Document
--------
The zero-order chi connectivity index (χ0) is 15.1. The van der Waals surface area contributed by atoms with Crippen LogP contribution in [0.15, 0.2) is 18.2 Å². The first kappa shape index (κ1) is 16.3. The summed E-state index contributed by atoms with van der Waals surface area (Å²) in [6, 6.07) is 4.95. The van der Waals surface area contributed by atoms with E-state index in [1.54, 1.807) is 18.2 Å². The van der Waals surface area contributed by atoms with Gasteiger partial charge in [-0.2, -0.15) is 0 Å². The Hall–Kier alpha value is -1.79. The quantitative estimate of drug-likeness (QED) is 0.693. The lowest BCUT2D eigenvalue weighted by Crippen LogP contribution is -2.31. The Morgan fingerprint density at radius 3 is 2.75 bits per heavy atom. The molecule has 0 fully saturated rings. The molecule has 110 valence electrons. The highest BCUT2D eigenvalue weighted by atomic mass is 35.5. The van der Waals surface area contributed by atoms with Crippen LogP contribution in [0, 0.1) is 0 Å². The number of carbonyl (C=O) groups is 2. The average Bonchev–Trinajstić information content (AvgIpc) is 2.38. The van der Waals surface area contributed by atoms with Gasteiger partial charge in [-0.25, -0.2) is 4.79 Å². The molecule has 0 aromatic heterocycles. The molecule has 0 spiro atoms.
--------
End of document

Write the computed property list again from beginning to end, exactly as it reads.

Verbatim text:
The zero-order chi connectivity index (χ0) is 15.1. The van der Waals surface area contributed by atoms with Crippen LogP contribution in [0.15, 0.2) is 18.2 Å². The first kappa shape index (κ1) is 16.3. The summed E-state index contributed by atoms with van der Waals surface area (Å²) in [6, 6.07) is 4.95. The van der Waals surface area contributed by atoms with E-state index in [1.54, 1.807) is 18.2 Å². The van der Waals surface area contributed by atoms with Gasteiger partial charge in [-0.2, -0.15) is 0 Å². The Hall–Kier alpha value is -1.79. The quantitative estimate of drug-likeness (QED) is 0.693. The lowest BCUT2D eigenvalue weighted by Crippen LogP contribution is -2.31. The Morgan fingerprint density at radius 3 is 2.75 bits per heavy atom. The molecule has 0 fully saturated rings. The molecule has 110 valence electrons. The highest BCUT2D eigenvalue weighted by atomic mass is 35.5. The van der Waals surface area contributed by atoms with Crippen LogP contribution in [0, 0.1) is 0 Å². The number of carbonyl (C=O) groups is 2. The average Bonchev–Trinajstić information content (AvgIpc) is 2.38. The van der Waals surface area contributed by atoms with Gasteiger partial charge in [-0.25, -0.2) is 4.79 Å². The molecule has 0 aromatic heterocycles. The molecule has 0 spiro atoms.